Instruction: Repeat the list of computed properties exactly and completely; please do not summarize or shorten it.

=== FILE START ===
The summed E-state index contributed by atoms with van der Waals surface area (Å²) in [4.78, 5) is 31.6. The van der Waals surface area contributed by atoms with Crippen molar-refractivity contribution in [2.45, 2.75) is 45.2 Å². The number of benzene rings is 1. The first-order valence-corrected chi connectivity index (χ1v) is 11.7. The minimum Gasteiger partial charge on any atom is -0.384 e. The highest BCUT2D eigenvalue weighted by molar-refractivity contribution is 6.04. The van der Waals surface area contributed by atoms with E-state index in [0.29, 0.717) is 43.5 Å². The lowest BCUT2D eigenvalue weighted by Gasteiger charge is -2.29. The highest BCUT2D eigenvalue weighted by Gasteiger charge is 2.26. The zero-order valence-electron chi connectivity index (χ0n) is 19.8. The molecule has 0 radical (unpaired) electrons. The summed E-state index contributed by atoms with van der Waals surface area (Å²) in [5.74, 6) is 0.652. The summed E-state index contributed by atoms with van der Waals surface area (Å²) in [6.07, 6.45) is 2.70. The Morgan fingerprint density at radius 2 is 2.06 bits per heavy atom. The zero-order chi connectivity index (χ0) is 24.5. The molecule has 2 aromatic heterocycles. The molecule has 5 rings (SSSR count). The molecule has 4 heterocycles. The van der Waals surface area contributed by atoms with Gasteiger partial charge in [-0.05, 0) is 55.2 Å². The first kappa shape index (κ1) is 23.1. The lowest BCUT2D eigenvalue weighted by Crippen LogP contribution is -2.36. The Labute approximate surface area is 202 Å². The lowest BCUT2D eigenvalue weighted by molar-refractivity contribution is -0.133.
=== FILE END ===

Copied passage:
The summed E-state index contributed by atoms with van der Waals surface area (Å²) in [4.78, 5) is 31.6. The van der Waals surface area contributed by atoms with Crippen molar-refractivity contribution in [2.45, 2.75) is 45.2 Å². The number of benzene rings is 1. The first-order valence-corrected chi connectivity index (χ1v) is 11.7. The minimum Gasteiger partial charge on any atom is -0.384 e. The highest BCUT2D eigenvalue weighted by molar-refractivity contribution is 6.04. The van der Waals surface area contributed by atoms with E-state index in [0.29, 0.717) is 43.5 Å². The lowest BCUT2D eigenvalue weighted by Gasteiger charge is -2.29. The highest BCUT2D eigenvalue weighted by Gasteiger charge is 2.26. The zero-order valence-electron chi connectivity index (χ0n) is 19.8. The molecule has 0 radical (unpaired) electrons. The summed E-state index contributed by atoms with van der Waals surface area (Å²) in [5.74, 6) is 0.652. The summed E-state index contributed by atoms with van der Waals surface area (Å²) in [6.07, 6.45) is 2.70. The Morgan fingerprint density at radius 2 is 2.06 bits per heavy atom. The zero-order chi connectivity index (χ0) is 24.5. The molecule has 2 aromatic heterocycles. The molecule has 5 rings (SSSR count). The molecule has 4 heterocycles. The van der Waals surface area contributed by atoms with Gasteiger partial charge in [-0.05, 0) is 55.2 Å². The first kappa shape index (κ1) is 23.1. The lowest BCUT2D eigenvalue weighted by Crippen LogP contribution is -2.36. The Labute approximate surface area is 202 Å². The lowest BCUT2D eigenvalue weighted by molar-refractivity contribution is -0.133.